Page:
. There's only so much time. And there are so many great books." I must come to grips with this myself, even as I anxiously await the inaugural book club
discussion. I must admit, though, that people like this
[NYT link] make me feel my own "reading mortality" more acutely. (I wish
I could read that much so quickly...)
posted by arco
on Dec 25, 2001 -
A Society of Aliterates?
Confused article in the Washington Post Style section indicts an aliterate society (one where people can read, but choose not to) for selling its soul at the going rate of 1 pic = 1000 words. Conflating "printed material" with "reading" and then with "quality", the author completely ignores what information people actually take away from different media (eg, doesn't notice that "reading" may be crappy s-f [hey, I had to give romance novels a break], while tv can be Frontline or 60 Minutes). Further, they throw in a brief screed against multimedia including highway signs. Bizarre and hypocritical, or maybe just illustrative, in that the writer completely forgoes logic and goes for scare tactics like:You can walk through whole neighborhoods of houses in the country that do not contain books or magazines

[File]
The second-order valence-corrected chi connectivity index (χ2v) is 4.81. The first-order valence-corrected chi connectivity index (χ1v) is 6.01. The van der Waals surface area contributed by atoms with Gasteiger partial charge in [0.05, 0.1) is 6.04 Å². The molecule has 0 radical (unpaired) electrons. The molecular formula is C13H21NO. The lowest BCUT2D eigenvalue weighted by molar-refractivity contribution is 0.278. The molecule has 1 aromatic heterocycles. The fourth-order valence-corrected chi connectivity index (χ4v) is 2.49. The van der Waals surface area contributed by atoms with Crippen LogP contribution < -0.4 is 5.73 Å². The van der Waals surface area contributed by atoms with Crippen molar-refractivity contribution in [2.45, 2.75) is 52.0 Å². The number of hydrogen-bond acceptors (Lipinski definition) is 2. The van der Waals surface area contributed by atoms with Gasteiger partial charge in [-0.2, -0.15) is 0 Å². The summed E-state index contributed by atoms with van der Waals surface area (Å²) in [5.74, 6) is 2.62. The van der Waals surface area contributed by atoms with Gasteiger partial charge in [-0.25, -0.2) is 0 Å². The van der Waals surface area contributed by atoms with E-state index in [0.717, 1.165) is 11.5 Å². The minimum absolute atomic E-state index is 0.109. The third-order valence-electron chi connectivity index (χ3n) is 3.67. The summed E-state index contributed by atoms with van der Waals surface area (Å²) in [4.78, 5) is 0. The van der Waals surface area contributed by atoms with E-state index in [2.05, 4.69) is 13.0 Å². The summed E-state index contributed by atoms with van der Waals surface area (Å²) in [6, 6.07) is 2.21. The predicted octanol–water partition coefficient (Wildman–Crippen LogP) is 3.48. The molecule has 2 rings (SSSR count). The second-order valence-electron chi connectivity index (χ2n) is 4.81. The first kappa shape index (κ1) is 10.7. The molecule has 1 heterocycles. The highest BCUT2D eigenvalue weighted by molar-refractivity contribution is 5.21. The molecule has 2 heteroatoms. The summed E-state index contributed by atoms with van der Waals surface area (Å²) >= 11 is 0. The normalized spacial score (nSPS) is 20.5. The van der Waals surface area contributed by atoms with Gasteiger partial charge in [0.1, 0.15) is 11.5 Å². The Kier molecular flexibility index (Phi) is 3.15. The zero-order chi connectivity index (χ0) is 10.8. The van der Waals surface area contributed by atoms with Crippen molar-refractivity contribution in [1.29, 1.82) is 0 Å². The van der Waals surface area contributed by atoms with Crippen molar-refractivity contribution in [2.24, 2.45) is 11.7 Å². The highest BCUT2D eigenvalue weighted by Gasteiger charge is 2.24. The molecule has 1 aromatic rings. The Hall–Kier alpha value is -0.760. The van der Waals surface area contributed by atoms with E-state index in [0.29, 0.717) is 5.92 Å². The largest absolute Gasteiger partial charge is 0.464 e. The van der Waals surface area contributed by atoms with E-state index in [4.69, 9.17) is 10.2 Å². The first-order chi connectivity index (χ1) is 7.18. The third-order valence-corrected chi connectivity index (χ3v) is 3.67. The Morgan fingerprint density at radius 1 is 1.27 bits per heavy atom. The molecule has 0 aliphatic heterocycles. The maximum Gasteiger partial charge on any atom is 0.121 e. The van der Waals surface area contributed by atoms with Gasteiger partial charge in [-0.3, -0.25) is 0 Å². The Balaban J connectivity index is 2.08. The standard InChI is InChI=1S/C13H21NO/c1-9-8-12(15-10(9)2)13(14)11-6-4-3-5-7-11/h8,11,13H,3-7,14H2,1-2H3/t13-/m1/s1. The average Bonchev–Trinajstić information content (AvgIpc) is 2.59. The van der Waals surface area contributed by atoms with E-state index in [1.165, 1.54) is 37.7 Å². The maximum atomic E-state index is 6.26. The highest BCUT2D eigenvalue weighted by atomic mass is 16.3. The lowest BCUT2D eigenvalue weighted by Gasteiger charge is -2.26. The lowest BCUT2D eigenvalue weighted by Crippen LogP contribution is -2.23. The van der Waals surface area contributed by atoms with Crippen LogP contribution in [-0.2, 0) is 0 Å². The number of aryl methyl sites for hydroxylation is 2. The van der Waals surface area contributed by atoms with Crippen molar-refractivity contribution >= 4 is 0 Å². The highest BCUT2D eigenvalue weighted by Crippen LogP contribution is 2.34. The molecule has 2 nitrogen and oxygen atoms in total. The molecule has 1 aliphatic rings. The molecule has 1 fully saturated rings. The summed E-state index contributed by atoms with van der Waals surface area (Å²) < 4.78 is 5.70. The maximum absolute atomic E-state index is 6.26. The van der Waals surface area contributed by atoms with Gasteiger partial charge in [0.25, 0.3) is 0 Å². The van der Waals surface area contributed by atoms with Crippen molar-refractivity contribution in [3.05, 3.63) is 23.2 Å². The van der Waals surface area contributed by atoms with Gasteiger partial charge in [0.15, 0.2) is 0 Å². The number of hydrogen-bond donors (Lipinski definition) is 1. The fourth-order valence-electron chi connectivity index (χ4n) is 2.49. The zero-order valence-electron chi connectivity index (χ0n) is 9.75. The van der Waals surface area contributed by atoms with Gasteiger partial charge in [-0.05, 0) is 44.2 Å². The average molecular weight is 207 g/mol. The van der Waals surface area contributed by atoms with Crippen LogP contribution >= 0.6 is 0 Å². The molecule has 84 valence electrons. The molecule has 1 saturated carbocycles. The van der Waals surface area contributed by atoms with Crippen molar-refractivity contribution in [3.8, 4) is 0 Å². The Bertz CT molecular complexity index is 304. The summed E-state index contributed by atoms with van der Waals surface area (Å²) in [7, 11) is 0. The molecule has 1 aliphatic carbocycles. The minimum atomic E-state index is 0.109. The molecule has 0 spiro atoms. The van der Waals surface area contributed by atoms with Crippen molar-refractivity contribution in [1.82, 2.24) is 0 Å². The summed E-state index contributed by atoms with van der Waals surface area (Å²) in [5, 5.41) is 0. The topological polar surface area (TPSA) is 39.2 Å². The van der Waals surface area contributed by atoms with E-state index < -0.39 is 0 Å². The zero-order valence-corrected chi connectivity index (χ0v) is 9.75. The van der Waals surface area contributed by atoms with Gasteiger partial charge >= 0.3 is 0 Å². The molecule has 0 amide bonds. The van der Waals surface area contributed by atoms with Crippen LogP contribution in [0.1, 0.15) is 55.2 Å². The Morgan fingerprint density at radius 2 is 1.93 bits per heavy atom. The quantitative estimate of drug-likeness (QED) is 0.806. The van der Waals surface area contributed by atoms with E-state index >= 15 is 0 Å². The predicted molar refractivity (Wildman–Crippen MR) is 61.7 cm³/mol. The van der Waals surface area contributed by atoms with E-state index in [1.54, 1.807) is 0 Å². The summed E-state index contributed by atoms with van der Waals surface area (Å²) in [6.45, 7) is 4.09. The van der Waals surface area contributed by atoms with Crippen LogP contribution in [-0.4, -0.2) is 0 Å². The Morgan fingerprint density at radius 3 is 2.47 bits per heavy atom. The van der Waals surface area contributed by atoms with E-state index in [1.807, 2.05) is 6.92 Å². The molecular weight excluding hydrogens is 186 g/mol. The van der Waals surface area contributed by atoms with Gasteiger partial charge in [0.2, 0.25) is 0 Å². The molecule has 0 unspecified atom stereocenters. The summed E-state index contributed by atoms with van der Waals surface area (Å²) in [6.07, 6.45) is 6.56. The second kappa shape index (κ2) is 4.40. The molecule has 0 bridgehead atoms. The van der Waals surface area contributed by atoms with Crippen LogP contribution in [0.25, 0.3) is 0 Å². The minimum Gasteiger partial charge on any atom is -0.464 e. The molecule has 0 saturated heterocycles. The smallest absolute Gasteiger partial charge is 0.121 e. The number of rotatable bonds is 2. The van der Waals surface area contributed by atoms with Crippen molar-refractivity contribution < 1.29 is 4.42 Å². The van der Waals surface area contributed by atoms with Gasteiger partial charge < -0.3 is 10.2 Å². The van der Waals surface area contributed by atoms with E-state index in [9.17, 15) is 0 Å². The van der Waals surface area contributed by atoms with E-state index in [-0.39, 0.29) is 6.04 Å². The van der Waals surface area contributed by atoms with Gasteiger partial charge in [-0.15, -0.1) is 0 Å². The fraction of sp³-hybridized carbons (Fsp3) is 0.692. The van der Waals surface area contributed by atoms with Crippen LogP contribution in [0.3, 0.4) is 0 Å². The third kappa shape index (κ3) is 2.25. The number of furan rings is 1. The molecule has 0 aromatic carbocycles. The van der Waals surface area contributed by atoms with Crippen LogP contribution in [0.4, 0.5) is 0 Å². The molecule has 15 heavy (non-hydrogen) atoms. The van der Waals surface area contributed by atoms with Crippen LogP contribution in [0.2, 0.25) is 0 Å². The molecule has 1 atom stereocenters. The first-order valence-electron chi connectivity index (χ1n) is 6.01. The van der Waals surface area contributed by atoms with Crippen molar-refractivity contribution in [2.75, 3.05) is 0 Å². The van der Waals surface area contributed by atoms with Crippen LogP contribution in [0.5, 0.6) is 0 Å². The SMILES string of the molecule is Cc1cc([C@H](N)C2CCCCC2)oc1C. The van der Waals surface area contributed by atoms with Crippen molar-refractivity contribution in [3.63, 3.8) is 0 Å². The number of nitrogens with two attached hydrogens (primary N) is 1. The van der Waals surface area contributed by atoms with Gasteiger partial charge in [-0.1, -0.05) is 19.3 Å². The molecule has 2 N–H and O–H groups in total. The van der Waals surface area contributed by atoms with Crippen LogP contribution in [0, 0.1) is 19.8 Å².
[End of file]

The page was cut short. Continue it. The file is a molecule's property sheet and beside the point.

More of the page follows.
in addition to the old stand-by of ignoring any real historical trend in reading. I want to say it's just some old crank, but can't quite, because the article was passed along by a friend earnestly worried about our aliterate society.
posted by claxton6
on May 14, 2001 -
Culture as Culprit.
Myron Magnet is the author of The Dream and the Nightmare